Plants have better vision than humans, even without eyes
Like people, plants also have a cycle of dream-vigilia that we call circadian rhythm. Cryptochromes are the proteins in crops and animals that help regulate sleep cycles. Now a recent study has found that Plants, thanks to these specific receptors, can react to bluish tones, making them perceive all wavelengths of light and even have better vision than humans themselves.
“The plants they can see much better than us, “says Itzan Shabek of the Department of Plant Biology of the Faculty of Biological Sciences, co-author of the work published in the journal Nature Communications Biology.
As you can see”?
Plants do not have organs dedicated to detecting light, like our eyesBut they do have a wide variety of dedicated receivers that can detect almost all wavelengths. One of them are blue light photoreceptors called cryptochromes, responsible for key processes such as seed germination, flowering time or circadian clock. When cryptochrome detects an incoming photon, it reacts in a way that triggers a unique physiological response.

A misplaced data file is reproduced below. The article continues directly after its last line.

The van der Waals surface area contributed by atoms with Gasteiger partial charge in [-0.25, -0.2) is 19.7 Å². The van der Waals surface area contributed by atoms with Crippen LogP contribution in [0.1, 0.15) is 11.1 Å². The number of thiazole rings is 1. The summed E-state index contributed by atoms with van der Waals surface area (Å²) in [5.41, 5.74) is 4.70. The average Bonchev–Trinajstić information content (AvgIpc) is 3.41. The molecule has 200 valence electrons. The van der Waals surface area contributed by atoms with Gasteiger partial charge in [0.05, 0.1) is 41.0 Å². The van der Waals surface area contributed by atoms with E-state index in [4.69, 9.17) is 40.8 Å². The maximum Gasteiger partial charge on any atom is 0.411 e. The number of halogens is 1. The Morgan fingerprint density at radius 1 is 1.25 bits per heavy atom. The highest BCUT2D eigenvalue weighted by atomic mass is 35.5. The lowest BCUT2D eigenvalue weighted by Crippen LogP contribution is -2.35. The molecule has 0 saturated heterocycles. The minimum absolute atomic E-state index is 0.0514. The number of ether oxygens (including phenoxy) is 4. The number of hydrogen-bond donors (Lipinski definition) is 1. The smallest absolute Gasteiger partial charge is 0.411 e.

Scientists studied the specimen Arabidopsis thaliana, considered a model plant. It has a small genome, grows rapidly and produces many seeds, characteristics that make it a good example for study and analysis.
Thus, using the advanced light source x-ray at the Lawrence Berkeley National Laboratory, managed to identify the construction structure of the cryptochrome-2.